Asia - Pacific

Lack of access to Myanmar impedes investigation, says ICC prosecutor

At end of 4-day visit to Bangladesh, Karim Khan promises to ensure justice for Rohingya genocide survivors

SM Najmus Sakib  | 07.07.2023 - Update : 07.07.2023
Lack of access to Myanmar impedes investigation, says ICC prosecutor

DHAKA, Bangladesh

The lack of access to Myanmar to investigate the alleged genocide crimes against Rohingya hinders investigation, International Criminal Court (ICC) Prosecutor Karim Khan said Friday.

“[..] I have access to Ukraine but I didn’t have one in Myanmar. And, that has a quite big difference on the ability to document, collect evidence and what took place,” he said speaking to reporters in Dhaka at the end of his four-day visit to Bangladesh.

A 10-member delegation led by Khan met Rohingya men and women, including genocide survivors, to collect information about the situation in Myanmar.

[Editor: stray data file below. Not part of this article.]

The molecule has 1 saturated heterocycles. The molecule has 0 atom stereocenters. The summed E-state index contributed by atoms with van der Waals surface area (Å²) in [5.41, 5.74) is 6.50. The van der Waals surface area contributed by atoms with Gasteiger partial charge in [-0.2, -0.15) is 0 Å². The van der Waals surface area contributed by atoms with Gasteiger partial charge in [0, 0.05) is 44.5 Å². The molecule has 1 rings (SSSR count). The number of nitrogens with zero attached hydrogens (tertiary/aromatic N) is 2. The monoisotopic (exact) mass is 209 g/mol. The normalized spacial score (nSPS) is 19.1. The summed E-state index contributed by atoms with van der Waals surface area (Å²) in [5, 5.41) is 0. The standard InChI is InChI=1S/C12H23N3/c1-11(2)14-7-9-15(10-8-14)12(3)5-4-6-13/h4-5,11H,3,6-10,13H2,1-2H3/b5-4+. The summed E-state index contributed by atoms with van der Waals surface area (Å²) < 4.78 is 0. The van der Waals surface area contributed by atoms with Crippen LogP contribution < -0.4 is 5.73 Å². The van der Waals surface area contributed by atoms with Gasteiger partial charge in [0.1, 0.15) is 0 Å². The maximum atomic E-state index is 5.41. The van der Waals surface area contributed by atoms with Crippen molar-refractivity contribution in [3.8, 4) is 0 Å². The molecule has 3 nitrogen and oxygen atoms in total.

The ICC back in 2019 approved a full investigation into alleged crimes of genocide against the Rohingya people committed in Myanmar.

“There was a gap between promises and international delivery of justice,” he said, promising to speed up the investigation.

“I gave a commitment to the Rohingya,” he said, adding that he will come again next year to hear from the Rohingya.

Khan deplored that the persecuted Rohingya have spent the last six years in refugee camps, yet no action has been taken against the Myanmar military responsible for the crimes.

At least five Rohingya men were killed in a deadly gun battle in Cox’s Bazar on Friday, while another died while moving to give testimony to the ICC in Cox's Bazar on Thursday, police confirmed to Anadolu.

The killing coincided with Khan's visit to the refugee camp.

However, Khan denied the killings were linked to ICC's investigation.

He urged the global community to increase funding for the persecuted community, saying their welfare was not just the responsibility of the Bangladesh government.

Nearly 1.2 million Rohingya are living in Bangladesh, most of whom fled a brutal military crackdown in Rakhine in August 2017. While the majority are still in overcrowded camps in southern Cox’s Bazar district, around 30,000 have been shifted to the island of Bhasan Char since late 2020.

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